Then they compared this number with the market price of a similar house in the city. The difference, averaging about $100,000 per home (up to half a million dollars in cities such as San Francisco and San Jose, California), amounts to the cost of regulations. Multiplying that by the number of homes in urban America produced a staggering total cost of $12 trillion. The price of our NIMBY housing politics.

This number comes from more than 10 years ago, when the housing market was still reeling from its 2008 implosion. Today, the price tag is probably much larger. Say we decide that half of the housing restrictions make some sense, perhaps from an environmental perspective, the unnecessary half would have cost homeowners $6 trillion, somewhat less than half a year’s worth of gross domestic product.

Compare that with the most expensive policy in the federal government’s housing arsenal: the mortgage interest deduction. In 2017, before it was slashed as part of President Donald Trump’s tax reform, it was worth just $66 billion. And nothing in the Biden administration’s current list of initiatives is even near that large.

Can something be done on the cheap? The kind of competitive grant process envisioned by the Biden administration to encourage municipalities to loosen housing restrictions, at a cost of a couple of billion dollars, might encourage more building in, say, Dallas — where regulations are relatively lax and housing is already comparatively cheap. But to spark a building boom in the super-expensive cities will require real money.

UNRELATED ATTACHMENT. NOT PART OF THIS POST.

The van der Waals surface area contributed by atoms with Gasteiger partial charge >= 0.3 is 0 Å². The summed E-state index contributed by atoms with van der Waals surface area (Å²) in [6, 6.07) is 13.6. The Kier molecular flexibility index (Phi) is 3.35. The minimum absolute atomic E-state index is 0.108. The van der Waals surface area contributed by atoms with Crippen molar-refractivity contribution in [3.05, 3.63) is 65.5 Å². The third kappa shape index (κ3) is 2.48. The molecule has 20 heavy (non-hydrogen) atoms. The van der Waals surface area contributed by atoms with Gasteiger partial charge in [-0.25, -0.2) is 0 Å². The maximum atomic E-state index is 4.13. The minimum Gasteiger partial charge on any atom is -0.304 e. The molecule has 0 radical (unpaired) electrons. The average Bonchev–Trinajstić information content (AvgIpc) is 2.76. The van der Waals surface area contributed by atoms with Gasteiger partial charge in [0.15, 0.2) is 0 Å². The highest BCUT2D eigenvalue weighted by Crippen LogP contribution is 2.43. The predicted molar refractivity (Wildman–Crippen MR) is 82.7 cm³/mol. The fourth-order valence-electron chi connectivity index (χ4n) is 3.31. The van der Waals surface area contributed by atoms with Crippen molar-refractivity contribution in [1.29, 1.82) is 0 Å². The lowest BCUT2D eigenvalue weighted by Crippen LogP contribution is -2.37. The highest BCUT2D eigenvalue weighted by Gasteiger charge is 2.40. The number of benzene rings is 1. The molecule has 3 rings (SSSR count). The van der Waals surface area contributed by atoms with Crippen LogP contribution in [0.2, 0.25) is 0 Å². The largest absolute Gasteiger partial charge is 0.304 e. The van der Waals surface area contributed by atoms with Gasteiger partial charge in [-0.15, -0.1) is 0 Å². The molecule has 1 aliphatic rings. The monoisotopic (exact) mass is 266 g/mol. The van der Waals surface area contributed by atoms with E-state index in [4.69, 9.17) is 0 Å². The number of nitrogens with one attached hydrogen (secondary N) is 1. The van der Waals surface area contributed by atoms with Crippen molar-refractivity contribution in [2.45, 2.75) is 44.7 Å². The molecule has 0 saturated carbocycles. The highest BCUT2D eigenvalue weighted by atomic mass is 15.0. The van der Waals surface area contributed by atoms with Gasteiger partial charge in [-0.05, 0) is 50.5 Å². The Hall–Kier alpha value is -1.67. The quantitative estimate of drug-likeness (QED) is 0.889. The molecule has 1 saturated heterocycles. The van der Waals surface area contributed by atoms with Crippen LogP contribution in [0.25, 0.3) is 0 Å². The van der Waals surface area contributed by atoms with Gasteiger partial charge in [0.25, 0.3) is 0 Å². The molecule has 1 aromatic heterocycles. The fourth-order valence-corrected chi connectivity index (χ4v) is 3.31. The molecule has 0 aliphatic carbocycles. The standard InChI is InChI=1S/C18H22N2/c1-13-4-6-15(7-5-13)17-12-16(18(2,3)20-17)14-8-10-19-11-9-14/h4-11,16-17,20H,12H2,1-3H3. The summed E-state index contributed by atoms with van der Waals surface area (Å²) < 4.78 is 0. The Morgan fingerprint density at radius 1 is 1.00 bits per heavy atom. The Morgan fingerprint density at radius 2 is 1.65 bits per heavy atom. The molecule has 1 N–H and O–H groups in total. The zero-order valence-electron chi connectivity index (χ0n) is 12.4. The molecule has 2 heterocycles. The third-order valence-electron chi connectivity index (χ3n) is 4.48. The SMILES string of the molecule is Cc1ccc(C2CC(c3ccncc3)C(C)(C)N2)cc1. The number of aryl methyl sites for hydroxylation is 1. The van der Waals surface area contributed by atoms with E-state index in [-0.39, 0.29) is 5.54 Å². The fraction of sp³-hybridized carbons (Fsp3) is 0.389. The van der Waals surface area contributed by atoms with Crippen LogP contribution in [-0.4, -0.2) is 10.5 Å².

In 2018, Minneapolis became the first city to loosen single-family zoning and allow two- and three-unit houses on some land previously zoned for single-family use. Berkeley and Sacramento, California, and Charlotte, North Carolina, as well as the state of Oregon, followed suit.

But nothing much happened in these places. Indeed, the changes may have been politically possible only because they wouldn’t work. The research in Boston found that allowing builders to put up multifamily buildings, without accompanying changes to allow greater density, had a negligible impact on housing. In Minneapolis, the Star Tribune reported last year, only 23 building permits had been issued for new duplexes and triplexes in areas where they would not have been allowed before the change. 

“Simply lifting bans on multifamily housing may not actually create more housing options,” wrote Sara Bronin, who teaches law and architecture at Cornell University. Many other hurdles — mandatory public hearings, rules on lot configuration, building size and occupancy regulations — are also at work. “These zoning requirements kill housing by a thousand cuts.”

This is costing us dearly. Bloated housing values segregate American society. They are forcing a huge transfer of resources from the young who don’t yet own homes to the old who do. What’s more, economic research has established that workers get a productivity boost when they move to a large busy city such as Los Angeles or New York. To the extent that housing costs prevent this from happening, they make the nation poorer.

Unfortunately, it seems we cannot afford the bribe.

More from other writers at Bloomberg Opinion:

• Want to Cure the Housing Crisis? Kill Zoning: Virginia Postrel

• Can We Escape a Crash? The Housing Market Says Yes: Conor Sen

• House Inventories May Not Save Prices After All: Jonathan Levin

This column does not necessarily reflect the opinion of the editorial board or Bloomberg LP and its owners.

Eduardo Porter is a Bloomberg Opinion columnist covering Latin America, US economic policy and immigration. He is the author of “American Poison: How Racial Hostility Destroyed Our Promise” and “The Price of Everything: Finding Method in the Madness of What Things Cost.”

More stories like this are available on bloomberg.com/opinion



Source link

Leave a Comment